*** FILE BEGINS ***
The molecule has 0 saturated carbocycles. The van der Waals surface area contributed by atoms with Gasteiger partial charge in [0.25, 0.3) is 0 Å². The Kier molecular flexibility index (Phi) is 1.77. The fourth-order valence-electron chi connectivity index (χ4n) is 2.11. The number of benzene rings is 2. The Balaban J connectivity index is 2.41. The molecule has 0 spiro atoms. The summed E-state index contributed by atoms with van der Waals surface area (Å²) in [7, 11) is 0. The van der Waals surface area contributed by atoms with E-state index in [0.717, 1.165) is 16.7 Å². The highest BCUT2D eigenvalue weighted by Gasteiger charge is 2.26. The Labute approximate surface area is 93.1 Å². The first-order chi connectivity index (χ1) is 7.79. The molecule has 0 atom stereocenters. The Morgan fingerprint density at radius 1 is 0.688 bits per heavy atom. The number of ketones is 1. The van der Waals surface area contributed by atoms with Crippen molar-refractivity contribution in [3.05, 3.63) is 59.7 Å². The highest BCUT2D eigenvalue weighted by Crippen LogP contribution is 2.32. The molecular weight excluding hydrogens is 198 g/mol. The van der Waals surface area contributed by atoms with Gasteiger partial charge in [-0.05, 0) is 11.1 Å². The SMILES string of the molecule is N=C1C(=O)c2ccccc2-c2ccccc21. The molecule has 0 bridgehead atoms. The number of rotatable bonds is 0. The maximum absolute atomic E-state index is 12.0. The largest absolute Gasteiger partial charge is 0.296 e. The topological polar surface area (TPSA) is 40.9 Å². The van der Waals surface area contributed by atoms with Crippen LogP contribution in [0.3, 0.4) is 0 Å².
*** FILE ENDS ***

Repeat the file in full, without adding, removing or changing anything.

The molecule has 0 saturated carbocycles. The van der Waals surface area contributed by atoms with Gasteiger partial charge in [0.25, 0.3) is 0 Å². The Kier molecular flexibility index (Phi) is 1.77. The fourth-order valence-electron chi connectivity index (χ4n) is 2.11. The number of benzene rings is 2. The Balaban J connectivity index is 2.41. The molecule has 0 spiro atoms. The summed E-state index contributed by atoms with van der Waals surface area (Å²) in [7, 11) is 0. The van der Waals surface area contributed by atoms with E-state index in [0.717, 1.165) is 16.7 Å². The highest BCUT2D eigenvalue weighted by Gasteiger charge is 2.26. The Labute approximate surface area is 93.1 Å². The first-order chi connectivity index (χ1) is 7.79. The molecule has 0 atom stereocenters. The Morgan fingerprint density at radius 1 is 0.688 bits per heavy atom. The number of ketones is 1. The van der Waals surface area contributed by atoms with Crippen molar-refractivity contribution in [3.05, 3.63) is 59.7 Å². The highest BCUT2D eigenvalue weighted by Crippen LogP contribution is 2.32. The molecular weight excluding hydrogens is 198 g/mol. The van der Waals surface area contributed by atoms with Gasteiger partial charge in [-0.05, 0) is 11.1 Å². The SMILES string of the molecule is N=C1C(=O)c2ccccc2-c2ccccc21. The molecule has 0 bridgehead atoms. The number of rotatable bonds is 0. The maximum absolute atomic E-state index is 12.0. The largest absolute Gasteiger partial charge is 0.296 e. The topological polar surface area (TPSA) is 40.9 Å². The van der Waals surface area contributed by atoms with Crippen LogP contribution in [0.3, 0.4) is 0 Å².